Security researchers have discovered an advanced malware strain that’s been deployed to spy on diplomats and Russian-speaking users in Eastern Europe.
The malware, named Attor, has been used in attacks since 2013 but was only discovered last year, according to an ESET report published today.
ESET said the malware bears the signs of a targeted espionage campaign perpetrated by a skilled actor, with a very narrow focus on a small selection of targets.
Targeting diplomats and Russian-speaking users`
An analysis of the malware and its features shows that Attor’s creators specifically designed it to target Russian-speaking users.
“Our conclusion is that Attor is specifically targeting Russian-speakers, which is further supported by the fact that most of the targets are located in Russia,” said ESET malware analyst Zuzana Hromcová.
“Other targets are located in Eastern Europe, and they include diplomatic missions and governmental institutions,” she added.
Furthermore, the theory that this malware was designed to target Russian users first and foremost is supported by some of Attor’s features that include the targeting of popular Russian apps and services — such as social networks Odnoklassniki and VKontakt, VoIP provider Multifon, IM apps Qip and Infium, search engine Rambler, email clients Yandex and Mail.ru, and payment system WebMoney.
Attor was designed by skilled malware coders
In addition, the ESET report paints a pretty clear picture that Attor is not your run-of-the-mill malware. The malware uses a highly-modularized architecture and is designed around a central component, called a dispatcher.
This is not strange, as most malware uses a modularized structure. However, Attor shows its sophistication by the use of encryption to hide the modules, something seen only on very rare occasions, and in malware strains usually developed by nation-state hacker groups.
“Attor’s plugins are delivered to the compromised computer as DLLs, asymmetrically encrypted with RSA,” Hromcová said. “The plugins are only fully recovered in memory, using the public RSA key embedded in the dispatcher. As a result, it is difficult to obtain Attor’s plugins, and to decrypt them without access to the dispatcher.”
Over the course of the past year, Hromcová and other ESET researchers have spent months toiling over Attor to decipher its secrets. Eventually, they had a breakthrough.
“We were able to recover eight of Attor’s plugins,” she said.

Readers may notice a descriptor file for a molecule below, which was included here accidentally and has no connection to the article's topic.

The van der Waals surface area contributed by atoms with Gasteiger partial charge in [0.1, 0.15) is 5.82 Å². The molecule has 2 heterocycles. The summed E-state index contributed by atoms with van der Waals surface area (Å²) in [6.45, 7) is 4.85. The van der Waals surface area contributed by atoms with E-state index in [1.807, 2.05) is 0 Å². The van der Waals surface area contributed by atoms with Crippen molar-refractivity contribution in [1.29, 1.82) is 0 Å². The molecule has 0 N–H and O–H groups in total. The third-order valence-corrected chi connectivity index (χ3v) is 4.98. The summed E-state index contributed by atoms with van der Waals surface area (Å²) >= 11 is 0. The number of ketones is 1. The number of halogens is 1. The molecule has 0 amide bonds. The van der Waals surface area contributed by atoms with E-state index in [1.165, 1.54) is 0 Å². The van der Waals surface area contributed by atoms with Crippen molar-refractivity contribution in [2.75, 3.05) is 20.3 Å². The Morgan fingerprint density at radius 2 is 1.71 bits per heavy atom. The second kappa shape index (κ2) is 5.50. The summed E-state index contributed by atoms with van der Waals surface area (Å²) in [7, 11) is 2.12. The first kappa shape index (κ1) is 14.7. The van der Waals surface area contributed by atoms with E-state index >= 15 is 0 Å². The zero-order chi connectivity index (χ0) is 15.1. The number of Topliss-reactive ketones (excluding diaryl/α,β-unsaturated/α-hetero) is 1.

The Slovak researcher said they found a module for taking screenshots, one for recording audio, one to upload files to a remote server, one for setting up a SOCKS proxy to disguise its traffic, a keyboard and clipboard logger, an installer watchdog, a device monitor, and a module to support communications via the Tor network.
The GSM fingerprinting module
Of all the plugins, by a very wide margin, the most interesting one was the module that performed device monitoring.
This module, found in many other malware strains, usually works by creating a fingerprint of devices a user connects to a computer or laptop. For example, POS malware uses similar modules to detect when certain types of devices are connected, so they can watch for incoming data streams that may contain payment card data.
Other malware strains uses similar modules to detect when users plug in a USB thumb drive, to plant malware-laced files on its storage.
However, Attor’s device monitor module was specifically designed to detect when users connected modems and older phones to their devices. When this happened, Attor would collect info about the files present on each device.
“[This module] is responsible for collection of metadata, not the files themselves, so we consider it a plugin used for device fingerprinting, and hence likely used as a base for further data theft,” Hromcová said.
But there was more. Attor’s device monitoring module also included a very strange function that used ancient AT commands to fingerprint GSM-capable devices.
“Whenever a modem or a phone device is connected to a COM port, Device monitor uses AT commands to communicate with the device, via the associated serial port,” Hromcová said.
AT commands were developed in the 80s as a way to control with early versions of internet modems. They are still supported today, even on modern high-end smartphones — all of which come with modems to be able to connect to a telco provider’s LTE network.
The Attor device monitor module used these ancient commands to determine when targets were connecting GSM equipment to their computers.
But here’s the catch. The Attor gang was completely ignoring modern smartphones connected via USB. Stealing or planting malware on smartphones via the USB port would have been much easier than using AT commands via old serial ports.
Malware targeting spies?
ESET speculates that Attor creators specifically created this module to target users who employed older mobile handsets — or even a custom GSM-capable platform used by one of their targets.
“In this scenario, it is possible the attackers have learned about the victim’s use of these devices using some other reconnaissance techniques,” Hromcová said.
Many diplomatic and intelligence operations use custom GSM-capable platforms for secure communications — showing just how targeted this malware really was.
While ESET didn’t provide any thoughts on who might have developed and deployed Attor, it is clear that this malware was used by some of the world’s most sophisticated espionage players.
More in ESET’s 32-page Attor report [PDF].